Necrosis within the tumor was absent, no mitosis was. Granular cell tumors are seldom diagnosed identified in the section and the edges of the accurately clinically. The lesion in this case was sample were tumor free (Figure 2). mistaken for a sebaceous cyst and following ulceration resembled carcinoma of the vulvar.

  12. Probabilistic Survivability Versus Time Modeling

    Science.gov (United States)

    Joyner, James J., Sr.

    2016-01-01

    This presentation documents Kennedy Space Center's Independent Assessment work completed on three assessments for the Ground Systems Development and Operations (GSDO) Program to assist the Chief Safety and Mission Assurance Officer during key programmatic reviews and provided the GSDO Program with analyses of how egress time affects the likelihood of astronaut and ground worker survival during an emergency. For each assessment, a team developed probability distributions for hazard scenarios to address statistical uncertainty, resulting in survivability plots over time. The first assessment developed a mathematical model of probabilistic survivability versus time to reach a safe location using an ideal Emergency Egress System at Launch Complex 39B (LC-39B); the second used the first model to evaluate and compare various egress systems under consideration at LC-39B. The third used a modified LC-39B model to determine if a specific hazard decreased survivability more rapidly than other events during flight hardware processing in Kennedy's Vehicle Assembly Building.

  13. Statistical and visual probing of evolving granular assemblies

    International Nuclear Information System (INIS)

    Smith, Laurence M.

    2002-01-01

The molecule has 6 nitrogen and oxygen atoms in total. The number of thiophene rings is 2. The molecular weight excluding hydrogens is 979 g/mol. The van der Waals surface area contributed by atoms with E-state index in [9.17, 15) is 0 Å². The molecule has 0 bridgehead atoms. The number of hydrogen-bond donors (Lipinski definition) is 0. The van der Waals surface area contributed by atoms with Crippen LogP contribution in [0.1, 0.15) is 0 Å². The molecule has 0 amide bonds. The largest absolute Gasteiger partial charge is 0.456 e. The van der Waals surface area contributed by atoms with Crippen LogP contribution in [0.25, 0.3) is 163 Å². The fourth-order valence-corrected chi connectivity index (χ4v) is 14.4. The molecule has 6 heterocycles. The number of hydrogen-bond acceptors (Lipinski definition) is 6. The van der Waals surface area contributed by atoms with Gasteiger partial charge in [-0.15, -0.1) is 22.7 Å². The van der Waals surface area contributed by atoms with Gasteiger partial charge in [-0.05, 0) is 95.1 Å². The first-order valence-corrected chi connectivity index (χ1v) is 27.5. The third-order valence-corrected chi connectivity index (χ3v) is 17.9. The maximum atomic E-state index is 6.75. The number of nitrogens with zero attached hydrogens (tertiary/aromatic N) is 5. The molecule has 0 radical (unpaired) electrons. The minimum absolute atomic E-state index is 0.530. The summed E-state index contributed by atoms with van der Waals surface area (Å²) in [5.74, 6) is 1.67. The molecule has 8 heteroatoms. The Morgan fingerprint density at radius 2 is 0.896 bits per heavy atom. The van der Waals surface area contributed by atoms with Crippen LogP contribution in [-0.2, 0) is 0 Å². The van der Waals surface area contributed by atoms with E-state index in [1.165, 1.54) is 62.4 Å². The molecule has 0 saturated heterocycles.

The majority of processes in the chemical and allied industries involve the storage and conveyancing of granular material, the physics of which is still not particularly well understood. Whilst some non-invasive techniques have been developed, much experimental work unfortunately interferes with the fields being investigated. For this reason and in conjunction with increasing computing power, there has been an increase in simulation based studies. Granular dynamics simulations, being based upon inter-particle interaction laws, give the potential to investigate assemblies at the 'micro-level' and have been successful in modelling process conditions in a number of granular flow situations. To date, most analyses of these simulations are essentially static in nature involving 'time snapshots'. However, in a granular dynamics simulation there is a wealth of data available on a time referenced basis which has the potential to allow a quantitative analysis of the dynamics of assembly evolution. This dissertation describes the development and application of a toolkit for post-simulation analysis. However, the utilities within the toolkit would be equally applicable to large experimental data sets should such data sets exist. The application of the toolset focuses largely on the dynamics of heap evolution in both 2D and 3D with some supportive 3D work on hopper discharge. A major part of the work involves the application of time series techniques (including the wavelet transform) in the context of variable coupling during avalanching. Segregation by self-diffusion receives particular attention and a new mechanism is proposed by which segregation by particle size takes place in the boundary layer of a low impact feed heap displaying a clear velocity gradient during discrete avalanching. Periodic lateral surging is shown to enforce mixing for a high impact feed, a phenomenon which appears to switch off below a certain feed impact. Segregation by self-diffusion is also shown